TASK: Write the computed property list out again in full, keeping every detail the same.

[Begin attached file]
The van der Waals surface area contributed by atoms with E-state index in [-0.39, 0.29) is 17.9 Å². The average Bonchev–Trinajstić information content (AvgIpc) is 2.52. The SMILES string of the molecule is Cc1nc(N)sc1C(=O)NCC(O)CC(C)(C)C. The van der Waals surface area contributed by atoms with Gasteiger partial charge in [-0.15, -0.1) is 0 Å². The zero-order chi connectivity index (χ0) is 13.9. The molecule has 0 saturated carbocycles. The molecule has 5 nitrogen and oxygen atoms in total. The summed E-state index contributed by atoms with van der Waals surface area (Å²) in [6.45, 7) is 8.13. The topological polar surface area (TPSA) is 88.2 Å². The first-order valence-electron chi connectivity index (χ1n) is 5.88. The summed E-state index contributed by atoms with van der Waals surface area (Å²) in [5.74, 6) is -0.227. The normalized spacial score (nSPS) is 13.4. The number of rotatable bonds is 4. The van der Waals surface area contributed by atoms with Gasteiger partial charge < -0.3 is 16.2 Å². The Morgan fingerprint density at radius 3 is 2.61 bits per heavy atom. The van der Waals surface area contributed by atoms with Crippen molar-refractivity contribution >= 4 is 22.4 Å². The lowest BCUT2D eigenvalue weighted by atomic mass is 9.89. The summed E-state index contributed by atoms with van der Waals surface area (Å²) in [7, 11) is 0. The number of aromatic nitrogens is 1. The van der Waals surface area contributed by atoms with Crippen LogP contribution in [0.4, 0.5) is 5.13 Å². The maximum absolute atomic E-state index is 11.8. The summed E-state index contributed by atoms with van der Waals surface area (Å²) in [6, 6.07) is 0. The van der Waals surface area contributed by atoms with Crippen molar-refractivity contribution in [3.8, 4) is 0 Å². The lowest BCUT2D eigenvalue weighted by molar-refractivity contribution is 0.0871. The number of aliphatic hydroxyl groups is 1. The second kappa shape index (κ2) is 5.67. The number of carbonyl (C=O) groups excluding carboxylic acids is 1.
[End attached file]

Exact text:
The van der Waals surface area contributed by atoms with E-state index in [-0.39, 0.29) is 17.9 Å². The average Bonchev–Trinajstić information content (AvgIpc) is 2.52. The SMILES string of the molecule is Cc1nc(N)sc1C(=O)NCC(O)CC(C)(C)C. The van der Waals surface area contributed by atoms with Gasteiger partial charge in [-0.15, -0.1) is 0 Å². The zero-order chi connectivity index (χ0) is 13.9. The molecule has 0 saturated carbocycles. The molecule has 5 nitrogen and oxygen atoms in total. The summed E-state index contributed by atoms with van der Waals surface area (Å²) in [6.45, 7) is 8.13. The topological polar surface area (TPSA) is 88.2 Å². The first-order valence-electron chi connectivity index (χ1n) is 5.88. The summed E-state index contributed by atoms with van der Waals surface area (Å²) in [5.74, 6) is -0.227. The normalized spacial score (nSPS) is 13.4. The number of rotatable bonds is 4. The van der Waals surface area contributed by atoms with Gasteiger partial charge < -0.3 is 16.2 Å². The Morgan fingerprint density at radius 3 is 2.61 bits per heavy atom. The van der Waals surface area contributed by atoms with Crippen molar-refractivity contribution >= 4 is 22.4 Å². The lowest BCUT2D eigenvalue weighted by atomic mass is 9.89. The summed E-state index contributed by atoms with van der Waals surface area (Å²) in [7, 11) is 0. The number of aromatic nitrogens is 1. The van der Waals surface area contributed by atoms with Crippen LogP contribution in [0.4, 0.5) is 5.13 Å². The maximum absolute atomic E-state index is 11.8. The summed E-state index contributed by atoms with van der Waals surface area (Å²) in [6, 6.07) is 0. The van der Waals surface area contributed by atoms with Crippen molar-refractivity contribution in [3.8, 4) is 0 Å². The lowest BCUT2D eigenvalue weighted by molar-refractivity contribution is 0.0871. The number of aliphatic hydroxyl groups is 1. The second kappa shape index (κ2) is 5.67. The number of carbonyl (C=O) groups excluding carboxylic acids is 1.